Last week, the United States Court of Appeals for the District of Columbia Circuit ruled that the Department of Health and Human Services (HHS) has the authority to cut payments to off-campus, provider-based departments for E/M services to make them equivalent to the rate paid to physician offices. This comes after the American Hospital Association (AHA) and various hospitals challenged the hospital site-neutral payment policy in court. The AHA argued that the policy exceeded HHS’ authority to alter hospital outpatient reimbursement rates, which was enacted in a non–budget-neutral manner. The court decided HHS has the authority to reduce payments to the off-campus facilities to bring them in line with physician office payments. In 2019, the Centers for Medicare & Medicaid Services (CMS) finalized to expand its site-neutral payment policy to clinic visits at all off-campus hospital outpatient departments.
CMS proposed to implement the payment reduction over two years. In 2019, clinic visits will be paid approximately 70 percent of the OPPS rate, and in 2020 and beyond, 40 percent of the OPPS rate. CMS implemented this provision in a non–budget-neutral way and estimated it will remove $380 million from Medicare spending for outpatient care in 2019 and $640 million in 2020.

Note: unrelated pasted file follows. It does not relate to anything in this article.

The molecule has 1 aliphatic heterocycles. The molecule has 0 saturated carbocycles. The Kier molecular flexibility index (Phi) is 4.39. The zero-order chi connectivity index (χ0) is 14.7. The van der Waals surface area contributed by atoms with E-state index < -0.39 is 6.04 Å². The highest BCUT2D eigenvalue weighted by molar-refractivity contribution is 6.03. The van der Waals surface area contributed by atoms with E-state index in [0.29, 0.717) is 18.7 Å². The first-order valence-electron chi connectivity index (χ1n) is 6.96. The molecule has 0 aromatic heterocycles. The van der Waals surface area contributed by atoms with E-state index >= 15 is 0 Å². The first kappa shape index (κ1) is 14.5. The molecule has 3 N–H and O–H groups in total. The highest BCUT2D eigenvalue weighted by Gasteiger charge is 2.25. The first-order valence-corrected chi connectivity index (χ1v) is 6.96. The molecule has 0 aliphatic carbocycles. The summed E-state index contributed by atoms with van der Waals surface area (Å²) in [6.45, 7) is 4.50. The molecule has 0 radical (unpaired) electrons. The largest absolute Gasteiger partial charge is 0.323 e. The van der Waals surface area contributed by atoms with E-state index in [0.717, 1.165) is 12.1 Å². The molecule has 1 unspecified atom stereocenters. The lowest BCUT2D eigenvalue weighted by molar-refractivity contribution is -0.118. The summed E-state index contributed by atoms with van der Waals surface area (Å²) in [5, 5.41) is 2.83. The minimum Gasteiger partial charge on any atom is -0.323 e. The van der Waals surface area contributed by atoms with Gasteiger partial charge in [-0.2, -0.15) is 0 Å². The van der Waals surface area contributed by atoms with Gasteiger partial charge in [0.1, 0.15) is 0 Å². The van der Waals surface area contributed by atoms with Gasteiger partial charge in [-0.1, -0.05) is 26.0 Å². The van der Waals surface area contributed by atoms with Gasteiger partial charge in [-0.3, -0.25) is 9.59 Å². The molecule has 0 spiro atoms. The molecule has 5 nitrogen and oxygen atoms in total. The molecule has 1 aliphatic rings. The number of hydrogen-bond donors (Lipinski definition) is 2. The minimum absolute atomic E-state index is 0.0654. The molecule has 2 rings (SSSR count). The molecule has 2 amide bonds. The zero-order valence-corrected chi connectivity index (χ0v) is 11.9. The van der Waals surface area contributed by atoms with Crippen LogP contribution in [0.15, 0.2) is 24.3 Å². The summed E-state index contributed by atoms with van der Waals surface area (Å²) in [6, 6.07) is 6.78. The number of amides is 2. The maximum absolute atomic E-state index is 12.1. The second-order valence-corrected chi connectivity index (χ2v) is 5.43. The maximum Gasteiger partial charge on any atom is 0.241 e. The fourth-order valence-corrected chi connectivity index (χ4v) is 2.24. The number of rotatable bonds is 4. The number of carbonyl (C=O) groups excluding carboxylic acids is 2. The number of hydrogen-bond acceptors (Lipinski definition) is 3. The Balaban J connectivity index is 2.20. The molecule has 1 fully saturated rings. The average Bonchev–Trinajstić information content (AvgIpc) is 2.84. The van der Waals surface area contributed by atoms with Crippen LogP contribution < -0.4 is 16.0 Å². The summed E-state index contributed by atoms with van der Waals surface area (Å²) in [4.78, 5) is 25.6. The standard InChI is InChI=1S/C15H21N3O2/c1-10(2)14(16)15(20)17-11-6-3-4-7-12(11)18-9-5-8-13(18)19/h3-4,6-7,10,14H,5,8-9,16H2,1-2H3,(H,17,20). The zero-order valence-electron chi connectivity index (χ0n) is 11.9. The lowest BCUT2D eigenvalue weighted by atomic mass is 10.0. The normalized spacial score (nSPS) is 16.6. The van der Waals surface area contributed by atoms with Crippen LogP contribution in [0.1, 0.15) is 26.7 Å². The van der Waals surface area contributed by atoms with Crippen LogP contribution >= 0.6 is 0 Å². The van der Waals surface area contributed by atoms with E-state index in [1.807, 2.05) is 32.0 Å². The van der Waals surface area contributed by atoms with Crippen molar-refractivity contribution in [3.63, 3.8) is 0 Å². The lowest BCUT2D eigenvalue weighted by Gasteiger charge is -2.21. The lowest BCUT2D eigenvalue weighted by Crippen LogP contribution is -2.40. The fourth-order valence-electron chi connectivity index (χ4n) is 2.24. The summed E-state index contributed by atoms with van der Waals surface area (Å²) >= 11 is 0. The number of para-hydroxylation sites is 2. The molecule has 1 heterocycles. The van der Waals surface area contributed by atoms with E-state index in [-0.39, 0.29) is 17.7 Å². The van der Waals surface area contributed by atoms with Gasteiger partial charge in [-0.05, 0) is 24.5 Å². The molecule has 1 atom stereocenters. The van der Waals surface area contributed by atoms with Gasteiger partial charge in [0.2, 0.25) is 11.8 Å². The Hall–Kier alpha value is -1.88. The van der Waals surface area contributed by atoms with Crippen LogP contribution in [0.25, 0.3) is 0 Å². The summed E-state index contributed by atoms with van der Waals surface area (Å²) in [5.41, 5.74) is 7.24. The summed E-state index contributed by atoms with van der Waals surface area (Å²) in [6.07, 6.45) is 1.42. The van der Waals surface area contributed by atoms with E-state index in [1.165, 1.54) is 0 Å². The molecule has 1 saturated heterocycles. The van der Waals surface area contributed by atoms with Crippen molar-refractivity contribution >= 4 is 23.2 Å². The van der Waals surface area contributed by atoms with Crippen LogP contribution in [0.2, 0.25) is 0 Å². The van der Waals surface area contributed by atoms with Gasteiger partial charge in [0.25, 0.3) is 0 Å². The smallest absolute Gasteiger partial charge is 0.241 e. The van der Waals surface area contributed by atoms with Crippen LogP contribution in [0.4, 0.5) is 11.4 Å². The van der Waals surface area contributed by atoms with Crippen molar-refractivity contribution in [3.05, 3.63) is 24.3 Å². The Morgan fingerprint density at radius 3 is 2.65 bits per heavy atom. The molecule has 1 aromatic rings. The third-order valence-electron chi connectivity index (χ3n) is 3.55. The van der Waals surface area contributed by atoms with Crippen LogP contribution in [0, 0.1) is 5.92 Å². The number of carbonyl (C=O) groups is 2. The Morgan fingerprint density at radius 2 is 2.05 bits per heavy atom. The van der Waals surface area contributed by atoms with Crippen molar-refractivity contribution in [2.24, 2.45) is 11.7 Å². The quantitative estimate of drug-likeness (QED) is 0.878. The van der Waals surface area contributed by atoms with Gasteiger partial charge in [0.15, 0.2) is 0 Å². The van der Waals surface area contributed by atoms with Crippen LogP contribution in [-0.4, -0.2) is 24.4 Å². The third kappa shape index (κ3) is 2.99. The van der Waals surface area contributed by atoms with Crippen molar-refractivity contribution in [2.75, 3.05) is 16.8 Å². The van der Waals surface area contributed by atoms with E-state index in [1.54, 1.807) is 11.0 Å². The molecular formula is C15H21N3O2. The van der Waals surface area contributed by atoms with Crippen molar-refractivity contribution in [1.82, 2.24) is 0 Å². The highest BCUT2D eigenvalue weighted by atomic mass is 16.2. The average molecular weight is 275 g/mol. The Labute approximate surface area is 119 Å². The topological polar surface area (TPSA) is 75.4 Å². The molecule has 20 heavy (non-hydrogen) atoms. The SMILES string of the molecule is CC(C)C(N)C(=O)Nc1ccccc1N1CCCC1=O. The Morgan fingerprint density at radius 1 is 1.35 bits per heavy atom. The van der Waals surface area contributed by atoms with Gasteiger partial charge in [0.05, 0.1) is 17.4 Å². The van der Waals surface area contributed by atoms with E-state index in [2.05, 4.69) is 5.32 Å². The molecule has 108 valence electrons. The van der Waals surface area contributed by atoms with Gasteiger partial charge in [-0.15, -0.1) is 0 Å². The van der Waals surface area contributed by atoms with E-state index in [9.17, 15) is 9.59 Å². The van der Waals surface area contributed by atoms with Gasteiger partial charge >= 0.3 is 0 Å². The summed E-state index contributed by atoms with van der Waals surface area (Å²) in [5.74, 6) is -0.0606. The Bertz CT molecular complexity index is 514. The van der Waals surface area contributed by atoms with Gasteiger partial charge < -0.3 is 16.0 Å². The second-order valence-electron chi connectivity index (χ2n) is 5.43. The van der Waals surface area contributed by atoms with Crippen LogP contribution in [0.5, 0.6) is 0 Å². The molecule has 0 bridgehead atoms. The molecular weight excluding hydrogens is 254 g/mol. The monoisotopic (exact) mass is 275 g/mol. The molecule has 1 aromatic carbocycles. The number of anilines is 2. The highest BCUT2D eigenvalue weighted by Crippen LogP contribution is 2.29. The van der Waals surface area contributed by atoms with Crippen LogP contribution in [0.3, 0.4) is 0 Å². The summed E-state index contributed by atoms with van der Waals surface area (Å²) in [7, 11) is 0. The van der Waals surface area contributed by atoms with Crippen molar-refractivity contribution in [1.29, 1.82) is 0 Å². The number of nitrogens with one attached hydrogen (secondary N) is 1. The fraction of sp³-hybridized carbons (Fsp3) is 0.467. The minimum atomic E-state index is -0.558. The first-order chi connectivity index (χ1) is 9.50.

CMS began implementing payment neutrality between hospital outpatient departments and physician offices in 2017 by reducing payments for certain off-campus hospital outpatient departments to an equivalent amount paid under the Physician Fee Schedule. The site-neutral payment policy does not apply to on-campus hospital outpatient departments, which are located within 250 yards of the hospital.